That is Karen Armstrong, pictured above. The image was captured from the online version of the "By The Book" column in the Sunday, September 11, 2022, edition of The New York Times Book Review.
Armstrong is a former Roman Catholic religious sister. She went from a conservative to a more liberal and mystical Christian faith. She attended St Anne's College, Oxford, while in the convent, and majored in English, but she left the convent in 1969. Armstrong's work focuses on commonalities of the major religions, such as the importance of compassion and the Golden Rule.
In that "By The Book" column, Armstrong names The Dawn of Everything, by David Graeber and David Wengrow, as the "last great book" that she has read. Her own, recent book is titled, Sacred Nature, which was published on September 6, 2022. When I first became aware of The Dawn of Everything, I named it as a book I clearly had to read. I think Sacred Nature is probably another one of those books. Here is what Penguin Random House says about the book in the publisher's online promotional notes:
Since the beginning of time, humankind has looked upon nature and seen the divine. In the writings of the great thinkers across religions, the natural world inspires everything from fear, to awe, to tranquil contemplation; God, or however one defined the sublime, was present in everything. Yet today, even as we admire a tree or take in a striking landscape, we rarely see nature as sacred.
In this short but deeply powerful book, the best-selling historian of religion Karen Armstrong re-sacralizes nature for modern times. Drawing on her vast knowledge of the world’s religious traditions, she vividly describes nature’s central place in spirituality across the centuries. In bringing this age-old wisdom to life, Armstrong shows modern readers how to rediscover nature’s potency and form a connection to something greater than ourselves.
Citing to a review in The Guardian, the publishers claim that "Armstrong’s book is [an] urgent message ... that hearts and minds need to change if we are to once more learn to revere our beautiful and fragile planet.”
Those who regularly read my blog postings may have noticed that my thinking, as reflected in these daily notations, has more and more moved from a discussion of "politics," simply understood, to a suggestion that our "politics" must be understood - and practiced - within a spiritual framework. This is, in fact, nothing new. It simply reflects that "Two Worlds Hypothesis," which is pretty much the basis for everything I have written, and continue to write. A long-ago blog posting, published on the first day of 2017, outlines the entire history of my blog, and makes plain the connection between the "Political World" and my "Two Worlds Hypothesis."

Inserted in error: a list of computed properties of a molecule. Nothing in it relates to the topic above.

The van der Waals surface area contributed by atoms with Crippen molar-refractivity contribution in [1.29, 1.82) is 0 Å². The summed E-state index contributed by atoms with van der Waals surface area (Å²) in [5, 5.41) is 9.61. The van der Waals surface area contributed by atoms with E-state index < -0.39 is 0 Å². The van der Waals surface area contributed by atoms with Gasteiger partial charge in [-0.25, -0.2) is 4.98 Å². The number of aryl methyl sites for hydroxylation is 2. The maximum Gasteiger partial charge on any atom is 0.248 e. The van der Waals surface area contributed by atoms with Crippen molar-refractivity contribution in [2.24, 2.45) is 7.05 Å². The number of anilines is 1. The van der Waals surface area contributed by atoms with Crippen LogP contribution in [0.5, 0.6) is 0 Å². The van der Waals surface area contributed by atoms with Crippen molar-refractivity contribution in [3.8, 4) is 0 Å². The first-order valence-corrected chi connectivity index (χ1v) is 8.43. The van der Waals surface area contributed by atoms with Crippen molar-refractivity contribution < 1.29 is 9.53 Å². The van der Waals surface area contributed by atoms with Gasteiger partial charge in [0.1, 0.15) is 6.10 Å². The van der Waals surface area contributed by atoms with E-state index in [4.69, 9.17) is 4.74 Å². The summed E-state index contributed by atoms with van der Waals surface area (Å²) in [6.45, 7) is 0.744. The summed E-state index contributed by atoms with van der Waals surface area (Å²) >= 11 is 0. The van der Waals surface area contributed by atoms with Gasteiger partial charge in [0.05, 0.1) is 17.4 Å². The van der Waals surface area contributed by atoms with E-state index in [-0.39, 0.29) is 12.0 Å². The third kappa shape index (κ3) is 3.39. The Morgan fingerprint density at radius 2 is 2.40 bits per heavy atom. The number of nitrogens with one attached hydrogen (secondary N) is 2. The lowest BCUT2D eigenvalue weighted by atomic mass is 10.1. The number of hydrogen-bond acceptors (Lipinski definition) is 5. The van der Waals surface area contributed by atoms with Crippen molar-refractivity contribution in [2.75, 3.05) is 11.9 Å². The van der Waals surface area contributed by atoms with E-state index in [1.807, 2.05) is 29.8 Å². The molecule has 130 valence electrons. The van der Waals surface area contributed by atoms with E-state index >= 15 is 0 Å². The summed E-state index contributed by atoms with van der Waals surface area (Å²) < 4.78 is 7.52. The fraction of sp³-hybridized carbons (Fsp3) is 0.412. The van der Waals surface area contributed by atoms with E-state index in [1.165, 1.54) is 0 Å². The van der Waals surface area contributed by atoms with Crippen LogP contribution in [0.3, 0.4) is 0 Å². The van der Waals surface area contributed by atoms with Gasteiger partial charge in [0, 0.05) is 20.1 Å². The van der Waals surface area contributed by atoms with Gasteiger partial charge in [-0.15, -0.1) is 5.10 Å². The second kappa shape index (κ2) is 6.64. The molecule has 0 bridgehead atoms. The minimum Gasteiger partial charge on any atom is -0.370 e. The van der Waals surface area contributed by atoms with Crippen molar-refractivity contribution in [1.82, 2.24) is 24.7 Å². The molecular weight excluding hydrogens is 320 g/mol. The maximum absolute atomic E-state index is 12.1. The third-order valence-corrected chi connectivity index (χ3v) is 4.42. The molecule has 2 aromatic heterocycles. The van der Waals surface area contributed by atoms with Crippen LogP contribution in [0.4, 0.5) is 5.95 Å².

In short, if we don't understand that the world we most immediately inhabit - what I call "The Political World" - is ultimately dependent on the "World of Nature," or "The World That God Made," then we will perish, along with all our works.
Of course, "understanding" that truth is only step one. We need to do more than "understand" where we really are. We need to act accordingly, which means a social, political, and economic transformation which will almost certainly happen only if stimulated and accompanied by what amounts to a profound spiritual change, a "metanoia." Without that, hard as it may be to believe, everything that we have constructed, our entire global civilization, can disappear as though it never was.
This, too, is not a new thought, among my various blog postings. Jerry Mander's book, In The Absence of the Sacred continues to be recommended reading. Still, I think Sacred Nature, by Karen Armstrong, has got to be on my book list now!
Maybe on yours, too!
As you know from my previous comments, I disagree with the statement below on several counts.ReplyDelete
"... a profound spiritual change. Without that, hard as it may be to believe, everything that we have constructed, our entire global civilization, can disappear as though it never was."
In my view, and in my life, recognition that we live ultimately in the natural world as a species intimately interconnected with all other life does not require a spiritual change. It requires a concrete, intellectual understanding of ecology and the nature of the Universe we inhabit.
In terms of belief, remember that Reality is what hangs around when you stop believing in it.
Also, our entire global civilization, will not disappear as though it never was. It will change, hopefully drastically, but humans will still be around in some for of social organization, civilization in whatever form.